Here are some Amazon Key worries you hadn't even considered

Posted at 11:58 PM, Oct 25, 2017
and last updated 2017-10-25 23:58:16-04

CINCINNATI -- The benefits of the newly announced Amazon Key service are obvious: Cut down on package theft and keep your deliveries out of bad weather as winter approaches. 

The downsides, however, seem equally obvious. The idea of setting up a $250 system that allows strangers into a person's home when that person isn't around (and links itself to a mandatory in-home surveillance network!) sent screaming heebie-jeebies down the spines of many, many Twitter users Wednesday.

Amazon is doing its best to make the process "minimally invasive and totally transparent," tech news site The Verge wrote Wednesday, which is where the surveillance system comes in. The resident should be able to watch each delivery as it takes place in their home, theoretically preventing an opportunistic delivery person from making off with their TV and Xbox.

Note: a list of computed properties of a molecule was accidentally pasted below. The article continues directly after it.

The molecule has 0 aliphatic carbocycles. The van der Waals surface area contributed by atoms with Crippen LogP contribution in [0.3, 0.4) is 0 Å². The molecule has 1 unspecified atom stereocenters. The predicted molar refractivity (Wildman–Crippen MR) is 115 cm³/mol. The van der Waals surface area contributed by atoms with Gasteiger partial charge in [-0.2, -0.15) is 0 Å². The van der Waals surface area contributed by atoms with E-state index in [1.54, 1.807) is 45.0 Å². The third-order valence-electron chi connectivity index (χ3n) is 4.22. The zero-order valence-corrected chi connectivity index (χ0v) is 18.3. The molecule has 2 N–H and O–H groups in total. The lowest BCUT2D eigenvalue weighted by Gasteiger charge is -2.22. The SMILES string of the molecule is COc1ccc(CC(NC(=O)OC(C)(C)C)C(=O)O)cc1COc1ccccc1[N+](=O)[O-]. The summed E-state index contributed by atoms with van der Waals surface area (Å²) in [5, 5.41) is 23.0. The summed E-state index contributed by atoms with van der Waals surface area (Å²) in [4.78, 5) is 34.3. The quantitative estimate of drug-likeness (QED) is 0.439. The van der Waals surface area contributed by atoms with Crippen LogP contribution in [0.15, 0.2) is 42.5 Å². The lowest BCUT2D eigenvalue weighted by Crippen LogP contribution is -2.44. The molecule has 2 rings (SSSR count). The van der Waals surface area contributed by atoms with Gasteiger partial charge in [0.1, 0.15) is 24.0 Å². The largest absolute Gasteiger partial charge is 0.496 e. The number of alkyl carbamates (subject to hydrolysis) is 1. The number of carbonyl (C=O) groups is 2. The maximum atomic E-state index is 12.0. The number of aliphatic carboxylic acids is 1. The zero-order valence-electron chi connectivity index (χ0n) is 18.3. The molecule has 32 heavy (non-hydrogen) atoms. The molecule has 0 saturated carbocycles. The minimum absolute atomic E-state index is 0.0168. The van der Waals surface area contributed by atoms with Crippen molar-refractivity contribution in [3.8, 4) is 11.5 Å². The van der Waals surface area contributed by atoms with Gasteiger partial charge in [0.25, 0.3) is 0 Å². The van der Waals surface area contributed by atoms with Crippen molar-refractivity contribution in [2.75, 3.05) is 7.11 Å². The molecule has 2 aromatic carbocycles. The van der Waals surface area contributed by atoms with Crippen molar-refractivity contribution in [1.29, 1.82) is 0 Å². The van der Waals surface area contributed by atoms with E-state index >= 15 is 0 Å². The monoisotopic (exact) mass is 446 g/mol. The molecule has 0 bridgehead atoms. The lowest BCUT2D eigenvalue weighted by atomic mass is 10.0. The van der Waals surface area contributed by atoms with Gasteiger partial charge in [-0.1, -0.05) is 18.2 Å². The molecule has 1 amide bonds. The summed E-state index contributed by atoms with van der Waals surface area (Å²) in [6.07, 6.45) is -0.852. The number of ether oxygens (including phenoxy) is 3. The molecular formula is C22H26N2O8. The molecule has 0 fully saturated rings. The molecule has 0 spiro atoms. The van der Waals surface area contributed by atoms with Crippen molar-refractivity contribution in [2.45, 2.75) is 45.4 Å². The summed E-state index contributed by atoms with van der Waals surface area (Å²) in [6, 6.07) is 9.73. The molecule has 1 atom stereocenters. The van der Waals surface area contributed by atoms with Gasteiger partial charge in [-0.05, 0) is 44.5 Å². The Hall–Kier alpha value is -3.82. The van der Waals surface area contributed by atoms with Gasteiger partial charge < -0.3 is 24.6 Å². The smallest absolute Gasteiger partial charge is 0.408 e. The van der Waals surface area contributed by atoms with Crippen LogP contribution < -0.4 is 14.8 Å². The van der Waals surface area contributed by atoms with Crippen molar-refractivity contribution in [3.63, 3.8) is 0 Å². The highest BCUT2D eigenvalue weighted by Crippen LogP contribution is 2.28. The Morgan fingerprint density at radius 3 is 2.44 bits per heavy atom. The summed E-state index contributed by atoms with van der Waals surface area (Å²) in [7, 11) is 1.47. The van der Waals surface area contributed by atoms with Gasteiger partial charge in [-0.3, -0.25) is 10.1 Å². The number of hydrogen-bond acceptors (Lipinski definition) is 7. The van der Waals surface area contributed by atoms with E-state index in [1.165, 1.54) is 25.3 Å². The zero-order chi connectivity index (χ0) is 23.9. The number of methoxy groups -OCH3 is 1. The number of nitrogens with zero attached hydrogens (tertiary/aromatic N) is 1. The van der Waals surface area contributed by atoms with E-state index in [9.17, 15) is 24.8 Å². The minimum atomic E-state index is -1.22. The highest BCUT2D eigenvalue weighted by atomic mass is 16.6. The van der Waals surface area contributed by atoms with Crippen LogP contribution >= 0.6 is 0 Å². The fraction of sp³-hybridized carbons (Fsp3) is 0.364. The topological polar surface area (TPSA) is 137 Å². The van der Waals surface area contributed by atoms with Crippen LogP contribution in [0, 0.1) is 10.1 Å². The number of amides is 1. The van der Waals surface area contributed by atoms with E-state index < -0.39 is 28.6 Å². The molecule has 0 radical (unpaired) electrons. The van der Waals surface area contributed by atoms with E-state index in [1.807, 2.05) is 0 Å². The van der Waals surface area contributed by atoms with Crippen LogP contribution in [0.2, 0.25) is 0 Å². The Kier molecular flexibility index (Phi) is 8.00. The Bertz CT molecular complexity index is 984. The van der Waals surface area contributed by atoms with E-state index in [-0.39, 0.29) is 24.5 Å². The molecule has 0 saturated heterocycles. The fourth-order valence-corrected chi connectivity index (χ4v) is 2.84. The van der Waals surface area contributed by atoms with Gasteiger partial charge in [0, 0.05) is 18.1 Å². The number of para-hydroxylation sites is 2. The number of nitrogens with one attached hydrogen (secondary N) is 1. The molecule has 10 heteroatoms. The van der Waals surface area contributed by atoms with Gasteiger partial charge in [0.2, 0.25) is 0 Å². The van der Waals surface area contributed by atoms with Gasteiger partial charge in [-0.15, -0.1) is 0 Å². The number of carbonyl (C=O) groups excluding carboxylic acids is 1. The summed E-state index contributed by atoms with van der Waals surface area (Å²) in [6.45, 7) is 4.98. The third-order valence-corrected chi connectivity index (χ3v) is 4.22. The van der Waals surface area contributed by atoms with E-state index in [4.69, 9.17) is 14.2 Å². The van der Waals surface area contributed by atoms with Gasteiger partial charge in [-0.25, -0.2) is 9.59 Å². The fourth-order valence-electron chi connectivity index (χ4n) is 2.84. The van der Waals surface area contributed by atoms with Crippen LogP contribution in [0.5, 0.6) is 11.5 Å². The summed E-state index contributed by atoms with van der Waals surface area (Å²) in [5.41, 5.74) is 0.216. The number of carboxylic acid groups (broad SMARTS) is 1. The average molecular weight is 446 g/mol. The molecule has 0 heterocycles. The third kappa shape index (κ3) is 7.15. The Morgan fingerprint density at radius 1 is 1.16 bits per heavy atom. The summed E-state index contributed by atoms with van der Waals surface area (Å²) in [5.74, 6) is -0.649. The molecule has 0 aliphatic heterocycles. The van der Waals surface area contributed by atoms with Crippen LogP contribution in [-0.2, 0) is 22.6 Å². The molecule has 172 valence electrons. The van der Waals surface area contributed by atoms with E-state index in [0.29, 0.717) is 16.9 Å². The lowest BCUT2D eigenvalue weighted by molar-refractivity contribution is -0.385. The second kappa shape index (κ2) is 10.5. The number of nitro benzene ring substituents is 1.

RELATED: Your Amazon Key questions answered

However, even if you're sold on the idea of letting a stranger step inside and deliver your packages, lawyer Bob Steinberg said there are a few more things prospective Key adopters should keep in mind. If you don't own your residence, you might be violating the terms of your lease by taking advantage of the new service, so checking with your landlord is a good idea.

If you do own your residence, you can also be held responsible for anything that happens to a delivery person on your property.

"Let's say your dog spills his dog food on the floor and the Amazon person slips and falls and breaks his ankle," Steinberg said. "You would be responsible for the medical bill. Or if the dog didn't eat the dog food and was hungry and bit the Amazon guy, you'd be responsible for that."

So, just to be clear: Amazon Key creates the dual (albeit uncommon) possibilities that you will hurt your delivery person and that your delivery person will hurt you.

Your packages, however, will be dry as a bone.